Once your selections are made, you can click Create Package to name and begin creating your package, which you can directly download or push into a database that you can then access virtually in the NDA Cloud.

This database is called a miNDAR and allows you to work with data easily access raw, omics and imaging files, and even submit analyzed data back to NDA without ever downloading the data and managing it locally.

Make sure to name your package a new or unique name as old packages can be overwritten.

You'll have the option to include or exclude associated files.

These are associated raw and analyzed data files such as omics, EEG, and images.

Note that including these files in your package will increase the size of your package.

Not including them in your package doesn't mean you won't have access to them for downloading later. We will be going over how to download associated files, not including the package in upcoming steps.

If you suspect that associate files are, if you suspect that adding associate files will make your package larger than five terabytes, don't select the option to include associated files. NDA does have a download limit of five terabytes for all users. If you need to work with a dataset that has associated files larger than five terabytes, you can compute in the Cloud, which we will go over shortly.

To view all your packages, you can go back to the user dashboard and select packages.

This will show you the package ID and the package name that you created.

You can also click on the drop-down to see which packages you have that are shared packages.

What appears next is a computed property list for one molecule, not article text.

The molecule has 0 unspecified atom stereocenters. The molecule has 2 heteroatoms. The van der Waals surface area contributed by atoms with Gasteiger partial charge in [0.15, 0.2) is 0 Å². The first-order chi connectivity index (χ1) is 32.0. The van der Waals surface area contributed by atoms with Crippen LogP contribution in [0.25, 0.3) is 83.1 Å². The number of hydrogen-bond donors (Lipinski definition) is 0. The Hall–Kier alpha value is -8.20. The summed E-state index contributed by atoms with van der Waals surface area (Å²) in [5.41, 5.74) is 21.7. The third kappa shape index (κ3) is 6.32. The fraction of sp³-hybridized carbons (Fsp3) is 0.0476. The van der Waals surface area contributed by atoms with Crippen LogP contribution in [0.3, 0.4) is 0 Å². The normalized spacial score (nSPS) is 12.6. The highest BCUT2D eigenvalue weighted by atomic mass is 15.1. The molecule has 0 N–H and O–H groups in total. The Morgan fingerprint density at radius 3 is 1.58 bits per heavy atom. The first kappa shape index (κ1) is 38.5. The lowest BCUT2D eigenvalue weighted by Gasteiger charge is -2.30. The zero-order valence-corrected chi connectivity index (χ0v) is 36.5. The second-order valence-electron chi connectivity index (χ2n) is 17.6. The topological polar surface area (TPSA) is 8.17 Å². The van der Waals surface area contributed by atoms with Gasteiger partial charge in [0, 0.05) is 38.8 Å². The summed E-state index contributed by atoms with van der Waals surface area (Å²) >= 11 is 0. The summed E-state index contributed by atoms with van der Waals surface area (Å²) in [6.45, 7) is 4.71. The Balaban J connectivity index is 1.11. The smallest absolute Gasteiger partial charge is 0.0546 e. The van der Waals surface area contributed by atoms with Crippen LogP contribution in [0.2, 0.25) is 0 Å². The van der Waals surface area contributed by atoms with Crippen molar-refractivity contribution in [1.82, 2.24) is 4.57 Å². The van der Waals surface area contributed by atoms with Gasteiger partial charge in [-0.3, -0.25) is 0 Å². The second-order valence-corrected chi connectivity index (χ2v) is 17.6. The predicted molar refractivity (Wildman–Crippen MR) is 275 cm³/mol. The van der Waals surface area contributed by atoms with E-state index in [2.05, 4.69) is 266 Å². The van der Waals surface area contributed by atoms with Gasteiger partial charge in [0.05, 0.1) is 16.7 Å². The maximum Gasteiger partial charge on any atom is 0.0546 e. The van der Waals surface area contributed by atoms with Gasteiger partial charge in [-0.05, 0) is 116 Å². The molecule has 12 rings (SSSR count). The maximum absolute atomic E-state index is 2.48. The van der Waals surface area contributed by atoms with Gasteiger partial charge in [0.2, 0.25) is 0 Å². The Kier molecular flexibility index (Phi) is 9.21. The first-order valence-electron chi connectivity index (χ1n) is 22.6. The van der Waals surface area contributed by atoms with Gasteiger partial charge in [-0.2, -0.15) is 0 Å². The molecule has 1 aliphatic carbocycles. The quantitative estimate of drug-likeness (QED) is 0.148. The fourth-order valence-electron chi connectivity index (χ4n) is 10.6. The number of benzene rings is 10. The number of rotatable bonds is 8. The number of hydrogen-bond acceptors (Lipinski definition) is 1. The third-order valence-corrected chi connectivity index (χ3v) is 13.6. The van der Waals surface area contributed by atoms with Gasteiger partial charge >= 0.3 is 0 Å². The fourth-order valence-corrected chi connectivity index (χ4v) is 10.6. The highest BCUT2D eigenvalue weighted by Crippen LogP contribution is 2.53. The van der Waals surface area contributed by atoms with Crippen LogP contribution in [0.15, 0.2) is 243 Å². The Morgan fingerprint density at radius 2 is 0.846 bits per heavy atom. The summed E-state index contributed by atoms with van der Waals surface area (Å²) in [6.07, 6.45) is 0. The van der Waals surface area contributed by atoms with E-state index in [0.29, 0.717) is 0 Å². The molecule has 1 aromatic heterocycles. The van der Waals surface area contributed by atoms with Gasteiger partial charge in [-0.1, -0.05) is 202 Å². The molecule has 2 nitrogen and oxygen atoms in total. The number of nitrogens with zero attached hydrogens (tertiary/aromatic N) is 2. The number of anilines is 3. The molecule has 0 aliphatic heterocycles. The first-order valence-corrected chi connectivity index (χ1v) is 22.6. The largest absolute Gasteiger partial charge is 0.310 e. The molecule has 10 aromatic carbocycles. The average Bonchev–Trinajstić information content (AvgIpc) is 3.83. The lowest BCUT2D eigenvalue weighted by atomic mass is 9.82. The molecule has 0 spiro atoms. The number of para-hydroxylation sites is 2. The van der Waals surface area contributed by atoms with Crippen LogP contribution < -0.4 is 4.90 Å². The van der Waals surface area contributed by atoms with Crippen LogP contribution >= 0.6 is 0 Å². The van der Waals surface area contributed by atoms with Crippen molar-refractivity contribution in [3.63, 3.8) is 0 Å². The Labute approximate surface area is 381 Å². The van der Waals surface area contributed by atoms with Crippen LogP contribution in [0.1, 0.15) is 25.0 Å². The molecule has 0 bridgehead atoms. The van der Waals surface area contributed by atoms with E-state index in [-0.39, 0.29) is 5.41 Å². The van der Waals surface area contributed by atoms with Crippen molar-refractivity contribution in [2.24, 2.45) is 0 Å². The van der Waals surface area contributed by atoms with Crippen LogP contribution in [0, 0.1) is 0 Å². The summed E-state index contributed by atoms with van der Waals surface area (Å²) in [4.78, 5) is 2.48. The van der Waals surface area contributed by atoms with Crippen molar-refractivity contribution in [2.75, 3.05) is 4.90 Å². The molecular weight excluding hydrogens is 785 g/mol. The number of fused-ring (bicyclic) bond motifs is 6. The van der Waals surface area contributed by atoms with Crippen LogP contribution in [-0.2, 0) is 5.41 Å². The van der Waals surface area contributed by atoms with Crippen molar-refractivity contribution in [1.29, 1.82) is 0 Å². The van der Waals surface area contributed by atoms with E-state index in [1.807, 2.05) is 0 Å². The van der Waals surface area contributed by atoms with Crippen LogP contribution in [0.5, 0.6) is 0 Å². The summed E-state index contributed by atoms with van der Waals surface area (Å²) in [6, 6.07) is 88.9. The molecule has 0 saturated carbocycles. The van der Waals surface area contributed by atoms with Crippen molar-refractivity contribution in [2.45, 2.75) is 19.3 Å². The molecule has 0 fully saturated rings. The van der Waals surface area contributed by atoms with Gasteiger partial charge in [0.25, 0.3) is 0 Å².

Now that we've gone over how to create a package, we'll want to access the data inside it.

There are several ways to do this, and the first one we're going to go over is with a miNDAR

So, a miNDAR, or miniature NDAR, is an Oracle database hosted in Amazon Web Services for your data. We sort of touched on this earlier.

When you create a miNDAR, you'll receive an e-mail with instructions on how to connect to your database.

To create a miNDAR, you're going to go back to your dashboard under Packages and on the table under Actions, you're going to hit the drop-down and click on Create miNDAR.

It's going to ask you for a unique password that is specific to your miNDAR. It does not have to be the same one you use to login to NDA.

And, just like I mentioned, it will send you an e-mail confirmation with directions on how to connect to your database.

Once you've connected your database, you'll be able to view the tables. Each structuring your package will translate to a table in the database, which you will be able to connect to using the provided credentials.

In the S3 links table, you will find the location of all the rich data files, such as omics and imaging files directly where they are stored in Amazon S3.

They'll be listed in the table, even if you package your data to exclude the associated files.

We will talk about how to access these files in more detail in the following sections.

So now that we have talked more about accessing your package through a miNDAR, we'll discuss methods to actually begin downloading and streaming the contents of your package.

The easiest way to download your data is by using Download Manager, a .JNLP file that can be downloaded from the Tools tab. Note, you will need to have Java installed to use this tool.